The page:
• Carry out studies on morbidity and mortality and patient and technique survival as final results variables.
  • As we will discuss in the corresponding section, we encountered significant methodological difficulties in this report, mainly due to the different developmental processes of the autonomous community registries that contributed data.

     

    PATIENTS AND METHOD 

     

    Study design and population 

     

    This was a descriptive, observational cohort study whose aim was to understand the PD situation in Spain, covering the largest possible percentage of the Spanish adult population (over 14 years of age) that we could recruit, at least over the last decade (1999-2010), and over the largest possible geographic area, in terms of demographic data, technique penetration, geographic differences, incidence and prevalence, technical aspects, intermediate indicators, comorbidity and final outcomes, such as patient and technique survival.

     

    Information collection strategies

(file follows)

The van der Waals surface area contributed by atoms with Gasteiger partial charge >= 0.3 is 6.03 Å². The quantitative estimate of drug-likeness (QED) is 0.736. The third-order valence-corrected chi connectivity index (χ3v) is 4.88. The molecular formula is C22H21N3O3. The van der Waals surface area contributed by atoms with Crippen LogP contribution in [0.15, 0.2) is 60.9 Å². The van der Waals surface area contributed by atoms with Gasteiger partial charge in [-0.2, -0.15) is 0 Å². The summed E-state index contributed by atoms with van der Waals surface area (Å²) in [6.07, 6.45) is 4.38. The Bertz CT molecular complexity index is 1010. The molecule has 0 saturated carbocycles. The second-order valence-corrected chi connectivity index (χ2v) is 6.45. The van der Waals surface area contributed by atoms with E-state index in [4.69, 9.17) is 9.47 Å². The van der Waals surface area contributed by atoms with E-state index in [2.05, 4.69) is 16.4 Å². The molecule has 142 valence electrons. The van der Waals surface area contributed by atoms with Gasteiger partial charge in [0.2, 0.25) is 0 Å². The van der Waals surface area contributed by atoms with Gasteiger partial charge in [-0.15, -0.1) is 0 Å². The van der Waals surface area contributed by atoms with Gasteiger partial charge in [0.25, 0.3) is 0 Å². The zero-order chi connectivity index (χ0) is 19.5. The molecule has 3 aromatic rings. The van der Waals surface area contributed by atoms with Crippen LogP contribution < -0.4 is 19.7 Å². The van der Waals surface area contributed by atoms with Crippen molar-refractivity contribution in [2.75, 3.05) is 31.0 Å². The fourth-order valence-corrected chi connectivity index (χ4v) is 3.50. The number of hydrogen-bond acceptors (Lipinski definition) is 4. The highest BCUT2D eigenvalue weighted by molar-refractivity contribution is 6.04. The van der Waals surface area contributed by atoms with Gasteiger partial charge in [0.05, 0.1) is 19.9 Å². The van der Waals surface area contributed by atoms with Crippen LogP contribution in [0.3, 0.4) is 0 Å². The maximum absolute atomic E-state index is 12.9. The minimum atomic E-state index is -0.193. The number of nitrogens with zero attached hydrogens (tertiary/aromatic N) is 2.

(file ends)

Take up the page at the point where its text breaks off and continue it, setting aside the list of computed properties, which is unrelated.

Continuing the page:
A. Identification of the main autonomous and/or local/regional PD registries in Spain:

    Not all autonomous communities have these registries. From previous publications and reports at conferences, we identified the following communities and/or areas that could participate in the study:

    • Autonomous Community of Andalusia: through the Autonomous Transplant Coordination Information System.
    • Autonomous Communities of Galicia and Asturias.
    • Autonomous Community of the Basque Country.
    • Eastern registry: Valencian Community, Community of Murcia and Cuenca and Albacete provinces.
    • Central registry: Autonomous Community of Madrid and Cáceres, Ciudad Real, Guadalajara, Ávila, Valladolid, Segovia, Burgos, Soria, Palencia and Zaragoza provinces.